International ClassificationC08J9/24, B01J13/14, B01J2/02, B01J13/02, B29C67/20, B32B5/16, C08J3/12, C08J9/00, B29B9/12, F24J2/51, C03B37/04, C08J9/32, C03B37/075, C04B20/10, C04B38/08, C04B14/24, B01J20/28, B29C49/46, C03B19/10, E21B43/267, C04B18/02, C03C17/09, F16L59/08, C04B41/45, F24J2/50, C03B37/022, F16L59/065, B22F1/00, B29C49/00, B01J35/08, C03C11/00, B01J13/04
Cooperative ClassificationY10S521/919, Y02E50/17, C08J9/32, C04B14/24, Y02E10/40, C03C11/002, C03B19/1085, C03C17/09, F16L59/08, B29C49/0005, C04B41/4584, B29C2049/4605, B01J13/04, F16L59/065, B01J20/28, F24J2/506, B29C70/58, C03B37/0756, B29C2049/4664, C04B18/027, B29C49/0042, B29C49/46, B01J35/08, C03B37/04, B22F1/0051, F24J2/51, C03B19/1075, E21B43/267, C03B2203/16, C04B20/1055, C03B37/022, C04B38/08, B29C2049/4655, B29C2049/465
European ClassificationB29C70/58, C03B37/075C, C03B37/04, C04B14/24, B29C49/00E, C03C11/00B, E21B43/267, C03B19/10D2, C04B20/10F, C03C17/09, B29C49/00B, B01J13/04, F16L59/08, F24J2/51, C03B37/022, C04B18/02L, B01J35/08, F16L59/065, C08J9/32, C04B41/45P, C03B19/10C2, C04B38/08, B22F1/00A2S2, F24J2/50B2, B01J20/28, B29C49/46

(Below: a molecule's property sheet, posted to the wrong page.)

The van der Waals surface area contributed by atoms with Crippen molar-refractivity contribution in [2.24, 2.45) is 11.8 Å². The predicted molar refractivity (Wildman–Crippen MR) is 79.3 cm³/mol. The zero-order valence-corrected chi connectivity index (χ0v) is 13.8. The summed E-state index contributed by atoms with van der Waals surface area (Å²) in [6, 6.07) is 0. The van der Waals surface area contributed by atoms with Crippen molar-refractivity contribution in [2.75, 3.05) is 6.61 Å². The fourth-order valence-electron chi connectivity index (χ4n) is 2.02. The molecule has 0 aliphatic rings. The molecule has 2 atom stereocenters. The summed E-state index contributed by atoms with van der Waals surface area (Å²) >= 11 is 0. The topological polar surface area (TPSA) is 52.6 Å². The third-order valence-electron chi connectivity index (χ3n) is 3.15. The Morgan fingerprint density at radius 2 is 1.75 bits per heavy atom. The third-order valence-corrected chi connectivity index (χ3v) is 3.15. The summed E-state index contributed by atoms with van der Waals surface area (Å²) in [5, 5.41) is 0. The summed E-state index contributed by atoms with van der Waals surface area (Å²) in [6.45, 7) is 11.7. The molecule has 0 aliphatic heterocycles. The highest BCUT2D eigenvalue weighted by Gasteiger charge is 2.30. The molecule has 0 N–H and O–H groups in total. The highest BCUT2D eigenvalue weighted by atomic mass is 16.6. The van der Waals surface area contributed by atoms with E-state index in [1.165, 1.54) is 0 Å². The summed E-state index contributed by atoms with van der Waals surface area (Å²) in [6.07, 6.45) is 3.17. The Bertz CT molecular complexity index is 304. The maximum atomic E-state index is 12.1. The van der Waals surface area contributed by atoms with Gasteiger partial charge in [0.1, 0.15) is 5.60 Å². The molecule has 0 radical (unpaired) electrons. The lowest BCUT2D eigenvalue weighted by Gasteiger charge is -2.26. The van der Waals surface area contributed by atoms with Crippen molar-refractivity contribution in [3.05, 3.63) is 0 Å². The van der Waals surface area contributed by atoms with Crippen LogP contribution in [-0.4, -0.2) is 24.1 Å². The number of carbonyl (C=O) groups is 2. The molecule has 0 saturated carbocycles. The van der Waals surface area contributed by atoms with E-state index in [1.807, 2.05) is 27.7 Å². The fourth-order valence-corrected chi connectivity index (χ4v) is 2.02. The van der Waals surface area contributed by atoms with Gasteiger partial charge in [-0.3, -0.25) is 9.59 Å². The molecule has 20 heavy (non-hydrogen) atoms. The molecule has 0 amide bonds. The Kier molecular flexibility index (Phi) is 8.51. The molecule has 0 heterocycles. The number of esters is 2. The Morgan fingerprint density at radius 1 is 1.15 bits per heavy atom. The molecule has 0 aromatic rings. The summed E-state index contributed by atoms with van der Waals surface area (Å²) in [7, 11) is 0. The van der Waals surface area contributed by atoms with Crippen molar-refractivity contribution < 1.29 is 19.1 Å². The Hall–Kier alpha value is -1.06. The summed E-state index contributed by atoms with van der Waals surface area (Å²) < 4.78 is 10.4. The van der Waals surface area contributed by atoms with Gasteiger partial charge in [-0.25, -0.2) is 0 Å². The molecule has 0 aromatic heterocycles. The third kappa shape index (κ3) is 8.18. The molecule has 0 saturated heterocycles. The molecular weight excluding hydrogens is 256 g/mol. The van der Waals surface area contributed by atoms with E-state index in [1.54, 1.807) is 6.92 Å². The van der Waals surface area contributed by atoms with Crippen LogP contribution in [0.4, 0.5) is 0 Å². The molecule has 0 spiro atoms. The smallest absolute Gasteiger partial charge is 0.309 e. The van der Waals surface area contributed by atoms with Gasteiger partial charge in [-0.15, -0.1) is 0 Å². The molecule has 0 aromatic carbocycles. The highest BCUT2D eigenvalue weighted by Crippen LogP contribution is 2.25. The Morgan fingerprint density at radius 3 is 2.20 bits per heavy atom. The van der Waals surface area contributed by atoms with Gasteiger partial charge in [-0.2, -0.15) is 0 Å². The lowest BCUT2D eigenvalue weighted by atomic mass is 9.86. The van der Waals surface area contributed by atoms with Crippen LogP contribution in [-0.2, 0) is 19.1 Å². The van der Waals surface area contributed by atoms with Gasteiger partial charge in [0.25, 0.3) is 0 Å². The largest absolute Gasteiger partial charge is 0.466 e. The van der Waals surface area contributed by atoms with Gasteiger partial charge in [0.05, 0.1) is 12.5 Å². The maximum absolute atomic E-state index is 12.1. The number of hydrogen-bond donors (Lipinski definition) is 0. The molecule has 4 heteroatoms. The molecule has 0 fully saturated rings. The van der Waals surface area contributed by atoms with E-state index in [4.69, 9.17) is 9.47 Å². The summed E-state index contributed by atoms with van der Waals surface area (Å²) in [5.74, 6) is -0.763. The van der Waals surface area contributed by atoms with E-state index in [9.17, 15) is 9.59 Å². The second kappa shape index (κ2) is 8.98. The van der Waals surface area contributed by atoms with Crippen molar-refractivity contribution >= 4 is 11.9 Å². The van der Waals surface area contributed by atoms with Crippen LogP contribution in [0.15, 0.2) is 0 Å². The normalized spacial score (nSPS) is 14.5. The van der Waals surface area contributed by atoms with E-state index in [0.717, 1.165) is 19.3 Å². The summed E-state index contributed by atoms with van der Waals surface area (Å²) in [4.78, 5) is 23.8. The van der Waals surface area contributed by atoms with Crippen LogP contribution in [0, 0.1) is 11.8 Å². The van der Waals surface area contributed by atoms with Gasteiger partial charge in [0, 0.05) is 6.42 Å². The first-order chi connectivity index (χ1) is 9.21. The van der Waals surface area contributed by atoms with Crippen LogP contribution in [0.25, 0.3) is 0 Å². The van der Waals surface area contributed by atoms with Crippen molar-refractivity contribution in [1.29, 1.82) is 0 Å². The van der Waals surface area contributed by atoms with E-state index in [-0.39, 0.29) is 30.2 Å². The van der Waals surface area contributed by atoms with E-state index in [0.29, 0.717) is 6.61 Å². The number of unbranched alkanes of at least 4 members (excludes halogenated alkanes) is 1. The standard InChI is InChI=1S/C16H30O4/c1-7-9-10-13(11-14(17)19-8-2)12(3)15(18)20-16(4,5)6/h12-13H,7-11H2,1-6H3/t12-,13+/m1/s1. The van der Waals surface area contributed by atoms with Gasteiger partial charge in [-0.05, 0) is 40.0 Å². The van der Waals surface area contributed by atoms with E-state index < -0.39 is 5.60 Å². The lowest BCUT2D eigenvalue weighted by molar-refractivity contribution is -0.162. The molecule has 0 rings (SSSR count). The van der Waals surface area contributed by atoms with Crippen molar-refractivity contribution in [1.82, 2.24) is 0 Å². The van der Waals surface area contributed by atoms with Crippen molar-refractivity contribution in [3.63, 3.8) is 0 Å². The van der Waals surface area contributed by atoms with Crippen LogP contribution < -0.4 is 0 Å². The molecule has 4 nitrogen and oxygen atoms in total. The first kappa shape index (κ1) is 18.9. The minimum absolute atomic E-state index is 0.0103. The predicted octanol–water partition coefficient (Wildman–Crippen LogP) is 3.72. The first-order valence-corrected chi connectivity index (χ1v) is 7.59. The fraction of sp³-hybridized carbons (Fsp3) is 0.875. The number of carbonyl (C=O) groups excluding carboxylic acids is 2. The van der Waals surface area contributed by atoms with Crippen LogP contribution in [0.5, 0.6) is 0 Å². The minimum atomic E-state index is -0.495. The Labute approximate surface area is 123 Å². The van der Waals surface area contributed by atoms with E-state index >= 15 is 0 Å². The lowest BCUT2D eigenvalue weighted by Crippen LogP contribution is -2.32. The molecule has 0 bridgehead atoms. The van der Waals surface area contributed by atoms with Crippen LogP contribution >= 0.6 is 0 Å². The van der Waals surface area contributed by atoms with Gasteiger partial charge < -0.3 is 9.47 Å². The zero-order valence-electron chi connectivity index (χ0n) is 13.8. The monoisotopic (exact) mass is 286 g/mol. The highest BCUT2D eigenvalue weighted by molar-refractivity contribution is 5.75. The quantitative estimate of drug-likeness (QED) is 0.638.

Legal Events
DateCodeEventDescription
Aug 3, 1999FPExpired due to failure to pay maintenance fee
Effective date: 19990609
Jun 6, 1999LAPSLapse for failure to pay maintenance fees
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Nov 30, 1994FPAYFee payment
Year of fee payment: 8
Oct 31, 1990FPAYFee payment
Year of fee payment: 4
Sep 18, 1985ASAssignment
Owner name: KENKMAN, DONALD L., 13206 N.E. 47TH STREET, BELLEV
Free format text: ASSIGNA A 9.4% UNDIVIDED INTEREST.;ASSIGNOR:TOROBIN, LEONARD B.;REEL/FRAME:004455/0723
Effective date: 19790402
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Owner name: DORT, DALLAS, W., 645 CENTRAL AVE., SARASOTA, FLA.
Free format text: ASSIGNS A FIVE PERCENT (5%) INTEREST;ASSIGNOR:TOROBIN, LEONARD B.;REEL/FRAME:004386/0946
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Owner name: CARVELLAS, PERRY 8417 ALYCE PLACE, ALEXANDRIA, VA
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Effective date: 19790420